Property, Plant, and Equipment
Property, plant, and equipment are stated at cost less accumulated depreciation and amortization. Depreciation is computed using the straight-line method over estimated useful lives of 10 to 40 years for buildings, 3 to 10 years for machinery and equipment, and 10 to 20 years, not to exceed the lease term, for leasehold improvements. Tools, dies, and molds are amortized using the straight-line method over 3 years. Estimated useful lives are periodically reviewed and, where appropriate, changes are made prospectively. The carrying value of property, plant, and equipment is reviewed when events or changes in circumstances indicate that the carrying value of an asset may not be recoverable. Any potential impairment identified is assessed by evaluating the operating performance and future undiscounted cash flows of the underlying assets. When property is sold or retired, the cost of the property and the related accumulated depreciation are removed from the consolidated balance sheet and any resulting gain or loss is included in the results of operations.
PROPERTY AND EQUIPMENT
The following table details the composition of our property and equipment balances:
($ in millions)
Buildings and leasehold improvements
Furniture and equipment
Construction in progress
We record property and equipment at cost, including interest and real estate taxes incurred during development and construction. Interest capitalized as a cost of property and equipment totaled $10 million in 2010, $8 million in 2009, and $26 million in 2008. We capitalize the cost of improvements that extend the useful life of property and equipment when incurred. These capitalized costs may include structural costs, equipment, fixtures, floor, and wall coverings. We expense all repair and maintenance costs as incurred. We compute depreciation using the straight-line method over the estimated useful lives of the assets (three to 40 years), and we amortize leasehold improvements over the shorter of the asset life or lease term. Depreciation expense totaled $138 million in 2010, $151 million in 2009, and $155 million in 2008.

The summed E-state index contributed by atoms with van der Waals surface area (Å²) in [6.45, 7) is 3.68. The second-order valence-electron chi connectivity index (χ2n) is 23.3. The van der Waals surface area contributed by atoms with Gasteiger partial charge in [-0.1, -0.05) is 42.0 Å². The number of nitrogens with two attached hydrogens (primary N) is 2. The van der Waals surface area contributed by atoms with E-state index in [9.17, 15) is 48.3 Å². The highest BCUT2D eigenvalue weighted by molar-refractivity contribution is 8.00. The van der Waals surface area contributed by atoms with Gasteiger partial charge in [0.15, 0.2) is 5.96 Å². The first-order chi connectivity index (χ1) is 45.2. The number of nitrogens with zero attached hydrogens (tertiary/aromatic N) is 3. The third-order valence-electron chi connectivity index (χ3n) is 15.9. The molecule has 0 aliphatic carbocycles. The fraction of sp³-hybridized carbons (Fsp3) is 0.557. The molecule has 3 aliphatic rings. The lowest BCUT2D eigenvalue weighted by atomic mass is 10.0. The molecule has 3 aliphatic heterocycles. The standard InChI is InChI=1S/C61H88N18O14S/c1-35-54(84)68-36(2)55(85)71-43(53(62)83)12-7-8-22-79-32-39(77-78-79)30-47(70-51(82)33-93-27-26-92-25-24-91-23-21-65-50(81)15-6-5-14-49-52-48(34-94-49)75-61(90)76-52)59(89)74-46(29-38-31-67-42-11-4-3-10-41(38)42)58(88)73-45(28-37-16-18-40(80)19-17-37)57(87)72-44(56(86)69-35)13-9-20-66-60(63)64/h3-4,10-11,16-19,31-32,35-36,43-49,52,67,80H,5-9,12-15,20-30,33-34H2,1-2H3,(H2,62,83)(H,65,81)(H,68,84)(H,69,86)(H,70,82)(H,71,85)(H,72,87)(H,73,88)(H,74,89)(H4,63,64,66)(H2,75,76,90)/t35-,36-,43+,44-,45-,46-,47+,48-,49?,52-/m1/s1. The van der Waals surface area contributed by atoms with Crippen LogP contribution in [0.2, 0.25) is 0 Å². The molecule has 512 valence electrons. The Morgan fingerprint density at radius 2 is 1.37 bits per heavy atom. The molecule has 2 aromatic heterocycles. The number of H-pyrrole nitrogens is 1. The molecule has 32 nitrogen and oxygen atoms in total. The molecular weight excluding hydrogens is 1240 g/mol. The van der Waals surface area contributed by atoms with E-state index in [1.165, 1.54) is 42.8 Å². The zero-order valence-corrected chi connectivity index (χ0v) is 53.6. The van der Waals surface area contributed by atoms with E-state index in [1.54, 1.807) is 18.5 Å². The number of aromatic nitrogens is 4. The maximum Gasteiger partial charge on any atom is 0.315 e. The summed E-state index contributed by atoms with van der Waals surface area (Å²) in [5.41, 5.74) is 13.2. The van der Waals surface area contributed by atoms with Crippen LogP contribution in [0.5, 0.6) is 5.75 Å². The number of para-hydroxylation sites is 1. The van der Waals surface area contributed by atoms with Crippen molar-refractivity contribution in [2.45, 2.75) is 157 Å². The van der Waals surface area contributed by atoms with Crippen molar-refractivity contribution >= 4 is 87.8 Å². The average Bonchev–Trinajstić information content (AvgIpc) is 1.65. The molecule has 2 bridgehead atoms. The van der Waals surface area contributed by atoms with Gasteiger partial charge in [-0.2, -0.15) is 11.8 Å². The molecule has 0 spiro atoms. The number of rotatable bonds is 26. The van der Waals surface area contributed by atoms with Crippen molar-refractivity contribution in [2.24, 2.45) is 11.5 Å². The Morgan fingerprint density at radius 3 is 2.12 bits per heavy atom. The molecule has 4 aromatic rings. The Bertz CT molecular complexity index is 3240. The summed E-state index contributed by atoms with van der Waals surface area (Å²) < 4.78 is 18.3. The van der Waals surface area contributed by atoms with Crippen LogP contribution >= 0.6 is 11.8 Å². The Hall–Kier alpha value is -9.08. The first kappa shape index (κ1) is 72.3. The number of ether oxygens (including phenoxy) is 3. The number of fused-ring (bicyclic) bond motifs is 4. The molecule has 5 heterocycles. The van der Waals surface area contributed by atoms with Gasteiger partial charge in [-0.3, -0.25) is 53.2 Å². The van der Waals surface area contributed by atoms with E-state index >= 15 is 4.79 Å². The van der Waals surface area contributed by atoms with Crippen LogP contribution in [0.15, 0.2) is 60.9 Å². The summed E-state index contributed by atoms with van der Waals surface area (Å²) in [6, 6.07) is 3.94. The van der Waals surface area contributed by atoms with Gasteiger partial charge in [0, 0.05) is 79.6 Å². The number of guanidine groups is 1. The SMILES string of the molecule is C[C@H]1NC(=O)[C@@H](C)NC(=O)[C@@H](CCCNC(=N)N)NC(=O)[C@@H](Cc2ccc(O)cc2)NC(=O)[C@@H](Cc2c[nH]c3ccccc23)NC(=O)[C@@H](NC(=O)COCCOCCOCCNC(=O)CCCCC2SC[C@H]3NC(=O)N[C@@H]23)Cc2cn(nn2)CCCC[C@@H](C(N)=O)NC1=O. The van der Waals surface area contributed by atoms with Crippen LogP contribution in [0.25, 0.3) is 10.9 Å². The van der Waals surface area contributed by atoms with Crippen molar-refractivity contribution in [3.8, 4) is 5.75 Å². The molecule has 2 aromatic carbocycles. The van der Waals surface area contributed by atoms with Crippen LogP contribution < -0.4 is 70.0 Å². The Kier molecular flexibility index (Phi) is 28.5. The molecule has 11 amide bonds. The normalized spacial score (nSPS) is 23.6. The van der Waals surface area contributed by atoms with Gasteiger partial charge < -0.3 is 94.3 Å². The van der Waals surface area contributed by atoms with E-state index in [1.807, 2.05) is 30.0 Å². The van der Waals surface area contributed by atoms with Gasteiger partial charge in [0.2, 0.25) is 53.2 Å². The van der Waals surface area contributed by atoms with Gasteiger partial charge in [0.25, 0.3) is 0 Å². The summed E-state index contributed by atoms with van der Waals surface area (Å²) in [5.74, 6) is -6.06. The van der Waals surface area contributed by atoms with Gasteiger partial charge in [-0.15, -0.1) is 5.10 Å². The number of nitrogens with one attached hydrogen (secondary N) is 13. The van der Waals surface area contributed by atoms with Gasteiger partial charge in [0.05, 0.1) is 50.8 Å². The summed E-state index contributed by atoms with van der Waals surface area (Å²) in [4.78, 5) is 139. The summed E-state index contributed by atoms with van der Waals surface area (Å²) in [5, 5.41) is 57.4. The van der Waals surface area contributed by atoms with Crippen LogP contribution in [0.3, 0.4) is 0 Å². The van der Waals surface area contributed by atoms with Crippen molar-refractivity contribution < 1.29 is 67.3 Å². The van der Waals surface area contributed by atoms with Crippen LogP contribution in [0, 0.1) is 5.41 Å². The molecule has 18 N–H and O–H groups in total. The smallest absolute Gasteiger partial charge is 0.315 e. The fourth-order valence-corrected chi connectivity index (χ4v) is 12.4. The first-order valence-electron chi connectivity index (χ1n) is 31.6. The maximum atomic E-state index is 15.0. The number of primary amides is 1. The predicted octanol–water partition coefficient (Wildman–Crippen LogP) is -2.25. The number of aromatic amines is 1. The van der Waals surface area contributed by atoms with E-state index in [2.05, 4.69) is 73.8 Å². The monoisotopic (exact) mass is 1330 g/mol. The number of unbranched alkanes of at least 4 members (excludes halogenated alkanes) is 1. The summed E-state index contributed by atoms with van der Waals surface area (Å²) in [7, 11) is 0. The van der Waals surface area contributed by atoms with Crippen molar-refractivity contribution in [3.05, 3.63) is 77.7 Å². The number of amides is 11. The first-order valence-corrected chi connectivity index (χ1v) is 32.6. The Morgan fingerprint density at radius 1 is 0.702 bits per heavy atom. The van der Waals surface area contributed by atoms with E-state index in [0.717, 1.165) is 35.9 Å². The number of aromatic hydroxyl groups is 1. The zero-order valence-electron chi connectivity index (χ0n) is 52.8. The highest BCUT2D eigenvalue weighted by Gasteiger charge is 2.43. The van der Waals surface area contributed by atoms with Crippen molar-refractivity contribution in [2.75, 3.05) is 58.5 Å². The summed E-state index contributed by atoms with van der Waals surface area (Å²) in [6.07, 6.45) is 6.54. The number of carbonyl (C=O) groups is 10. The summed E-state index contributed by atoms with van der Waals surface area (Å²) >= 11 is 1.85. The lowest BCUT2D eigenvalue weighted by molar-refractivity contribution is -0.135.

In the 2010 fourth quarter, we determined that we would not be able to fully recover the carrying amount of a capitalized software asset from an existing group of property owners. In accordance with the guidance for the impairment of long-lived assets, we evaluated the asset for recovery and as a result of a negotiated agreement with the property owners, in 2010 we recorded an impairment charge of $84 million to adjust the carrying value of the asset to our estimate of its fair value. We estimated that fair value using an income approach reflecting internally developed Level 3 discounted cash flows that included, among other things, our expectations of future cash flows based on historical experience and projected growth rates, usage estimates and demand trends. The impairment charge impacted the general, administrative, and other expense line in our Income Statement. We did not allocate that charge to any of our segments. In the 2010 fourth quarter, we decided to pursue the disposition of a golf course and related assets from our Timeshare segment. In accordance with the guidance for the impairment of long-lived assets, we evaluated the property and related assets for recovery and in 2010 we recorded an impairment charge of $13 million to adjust the carrying value of the assets to our estimate of fair value. We estimated that fair value using an income approach reflecting internally developed Level 3 discounted cash flows based on negotiations with a...
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